Cotacachi / Cotacachi / Cotacachi Indigenous / Ecuador News

Dance of San Juan in Cotacachi:The Day of the Women

Women’s Day during the dance of San Juan is very different from the dancing of the men.  On this final day of the festival, also known as the Feast Day of Santa Lucia*, the women who dance carry no whips, clubs or guns.  There is no fighting or competition.

After being tear-gassed on Friday during the police response to indigenous fighting in the main square, I was reluctant to do anything more on Sunday, July 1, than stay far away from the dance of San Juan festivities.  But after buying our weekly allotment of fresh fruit, vegetables and flowers at the Sunday market, I was enticed by two things.

The first was the tantalizing aroma of frying tilapia at the outdoor stalls serving the revelers.

The second was recognizing Page, a Peace Corp volunteer, among a group of Caucasian young women who had joined the female dancers from the village of Morochos.  Page and the Western girls are all blonde and paled-skinned, so they stood out even though they wore their hair in braids and sported the long skirts, white blouses and black shoes of local indigenous women.

They were quite a hit.  The women moved rhythmically in a circle through Cotacachi, accompanied by men playing flutes.

As Gary and I stood watching Page and the other women dance,  a young uniformed policeman asked us who Page was.  Gary explained and the policeman’s eyes lit up.

When we asked if he approved of the gringitas joining in a traditional ceremony in this way, he nodded enthusiastically and replied, “Yes, I think it is very beautiful.”

The policeman from Esmeraldas and his buddy.

He also told us that there were 350 policemen in town to keep the peace, which today wasn’t really necessary. He is from Esmeraldas on the coast.  He also confirmed that the tally so far during the dance of San Juan was 3 dead and 23 wounded.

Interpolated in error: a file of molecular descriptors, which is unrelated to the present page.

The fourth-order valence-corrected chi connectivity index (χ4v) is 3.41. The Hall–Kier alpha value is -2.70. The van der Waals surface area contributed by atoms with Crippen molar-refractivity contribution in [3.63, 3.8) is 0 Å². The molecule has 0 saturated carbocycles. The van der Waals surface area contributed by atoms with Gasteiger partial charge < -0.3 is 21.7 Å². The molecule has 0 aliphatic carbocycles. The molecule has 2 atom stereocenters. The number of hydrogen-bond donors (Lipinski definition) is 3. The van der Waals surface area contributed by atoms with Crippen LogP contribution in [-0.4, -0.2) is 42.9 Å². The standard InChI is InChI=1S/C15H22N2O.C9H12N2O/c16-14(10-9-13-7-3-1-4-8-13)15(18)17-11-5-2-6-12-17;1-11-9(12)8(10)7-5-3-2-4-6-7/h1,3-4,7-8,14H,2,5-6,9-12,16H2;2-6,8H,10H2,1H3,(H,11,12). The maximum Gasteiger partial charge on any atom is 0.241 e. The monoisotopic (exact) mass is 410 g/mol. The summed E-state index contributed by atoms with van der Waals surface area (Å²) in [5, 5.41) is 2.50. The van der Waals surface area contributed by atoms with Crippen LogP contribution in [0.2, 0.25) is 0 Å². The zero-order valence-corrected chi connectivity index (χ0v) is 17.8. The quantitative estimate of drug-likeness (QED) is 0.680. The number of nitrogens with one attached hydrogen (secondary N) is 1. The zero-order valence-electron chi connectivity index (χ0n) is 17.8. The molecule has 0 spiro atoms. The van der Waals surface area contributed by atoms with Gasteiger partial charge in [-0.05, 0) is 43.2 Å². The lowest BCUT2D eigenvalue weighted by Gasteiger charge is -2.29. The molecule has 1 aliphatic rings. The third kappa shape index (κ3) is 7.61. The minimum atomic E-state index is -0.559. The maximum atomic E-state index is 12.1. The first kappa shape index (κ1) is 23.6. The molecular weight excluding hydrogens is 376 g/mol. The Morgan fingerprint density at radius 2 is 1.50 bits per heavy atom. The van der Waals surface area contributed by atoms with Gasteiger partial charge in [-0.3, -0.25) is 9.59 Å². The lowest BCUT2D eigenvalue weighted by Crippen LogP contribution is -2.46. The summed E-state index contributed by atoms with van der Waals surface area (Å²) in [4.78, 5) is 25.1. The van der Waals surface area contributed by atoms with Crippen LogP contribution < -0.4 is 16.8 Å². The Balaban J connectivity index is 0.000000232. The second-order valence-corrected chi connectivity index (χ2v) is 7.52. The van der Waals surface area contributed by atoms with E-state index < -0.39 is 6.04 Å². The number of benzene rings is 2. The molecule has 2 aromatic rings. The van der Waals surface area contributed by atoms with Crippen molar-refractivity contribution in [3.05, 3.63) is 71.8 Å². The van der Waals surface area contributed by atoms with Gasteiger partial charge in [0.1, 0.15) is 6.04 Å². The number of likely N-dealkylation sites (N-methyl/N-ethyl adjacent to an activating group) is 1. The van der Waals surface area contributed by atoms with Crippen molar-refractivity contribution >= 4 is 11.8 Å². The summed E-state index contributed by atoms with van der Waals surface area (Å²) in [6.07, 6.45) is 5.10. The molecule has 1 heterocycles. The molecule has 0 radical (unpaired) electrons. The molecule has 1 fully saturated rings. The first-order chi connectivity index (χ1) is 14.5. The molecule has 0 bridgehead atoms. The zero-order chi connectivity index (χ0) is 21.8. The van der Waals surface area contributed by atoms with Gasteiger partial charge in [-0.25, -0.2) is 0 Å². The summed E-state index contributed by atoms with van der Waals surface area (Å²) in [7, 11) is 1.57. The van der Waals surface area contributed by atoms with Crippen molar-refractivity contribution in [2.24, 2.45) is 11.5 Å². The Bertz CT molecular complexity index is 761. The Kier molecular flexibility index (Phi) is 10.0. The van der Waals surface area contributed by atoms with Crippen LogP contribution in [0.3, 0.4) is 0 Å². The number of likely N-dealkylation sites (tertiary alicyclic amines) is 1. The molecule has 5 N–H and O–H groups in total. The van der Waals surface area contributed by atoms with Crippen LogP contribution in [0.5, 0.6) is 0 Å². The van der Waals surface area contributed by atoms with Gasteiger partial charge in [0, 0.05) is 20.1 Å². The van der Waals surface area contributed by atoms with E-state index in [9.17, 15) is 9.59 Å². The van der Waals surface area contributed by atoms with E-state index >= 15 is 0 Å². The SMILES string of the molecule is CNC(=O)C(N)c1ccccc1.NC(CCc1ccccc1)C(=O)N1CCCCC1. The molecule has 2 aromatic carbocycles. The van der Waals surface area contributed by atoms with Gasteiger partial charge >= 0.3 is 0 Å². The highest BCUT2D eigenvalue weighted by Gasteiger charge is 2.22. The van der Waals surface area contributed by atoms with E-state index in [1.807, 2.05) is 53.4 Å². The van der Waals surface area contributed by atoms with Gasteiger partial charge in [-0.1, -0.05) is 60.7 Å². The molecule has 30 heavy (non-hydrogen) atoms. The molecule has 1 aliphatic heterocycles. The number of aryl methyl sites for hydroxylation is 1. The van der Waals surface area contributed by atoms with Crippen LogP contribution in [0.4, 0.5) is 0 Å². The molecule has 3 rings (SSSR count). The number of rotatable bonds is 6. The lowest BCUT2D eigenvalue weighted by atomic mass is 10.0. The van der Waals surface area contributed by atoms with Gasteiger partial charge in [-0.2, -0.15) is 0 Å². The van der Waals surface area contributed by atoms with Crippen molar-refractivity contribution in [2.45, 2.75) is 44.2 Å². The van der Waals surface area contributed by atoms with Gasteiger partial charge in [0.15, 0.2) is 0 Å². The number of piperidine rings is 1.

Most of the policemen were watching the parades of women, taking pictures or eating at the many food stands.  They seemed relaxed and I detected none of the tension I felt  from them two days earlier.

A young entrepreneur selling candy apples.

Plenty of adorable young girls were enjoying the dancing, including this little lady all in pink and white, who was dancing with her mother.

Crowds of onlookers were again in attendance on the cathedral steps and in the main park.  All in all, the women’s dancing brought a serene ending to a chaotic, highly-charged and sometimes violent week of celebration.

We welcome comments from our readers who wish to share their views, understandings, historical or cultural perspectives and eye-witness reports on the complex, often puzzling Dance of San Juan.

And one final puzzle.  Is this masked dancer a woman or a man?

I am of the opinion that the dancer is a man, based on the flat chest and masculine hand.  Plus I think I’ve seen this mask with cigarette at the annual Atuntaqui New Year’s Parade where the men all dance in drag.  What do you think?  Give us your feedback by commenting at the end of this blog.

If you have your own story about an Ecuador festival or celebration, please share it on this page.

For a blog about a past Women’s Day during the dance of San Juan, click here.

2007 Atuntaqui New Year’s Parade.

2008 Atuntaqui New Year’s Parade. Quite risque!

2011 Atuntaqui New Year’s Parade video and more pictures.

* The Feast of Santa Lucia is an example of cultural syncretism, in which ancient indigenous rites and pagan ceremonies or traditions are co-opted by conquering tribes, nations or organizations such as the Catholic Church.  In the same way that Inti Rymi, a festival that honors the sun, was incorporated with the Catholic feast days of St. John, St. Paul and St. Peter.  The last day of the traditional celebration known as Inti Rymi is now known as the feast day of Santa Lucia.


One Comment

  1. Brad Taylor says:

    Alli puncha, Linda. I’m with you — definitely a man. See how relatively tall the person is.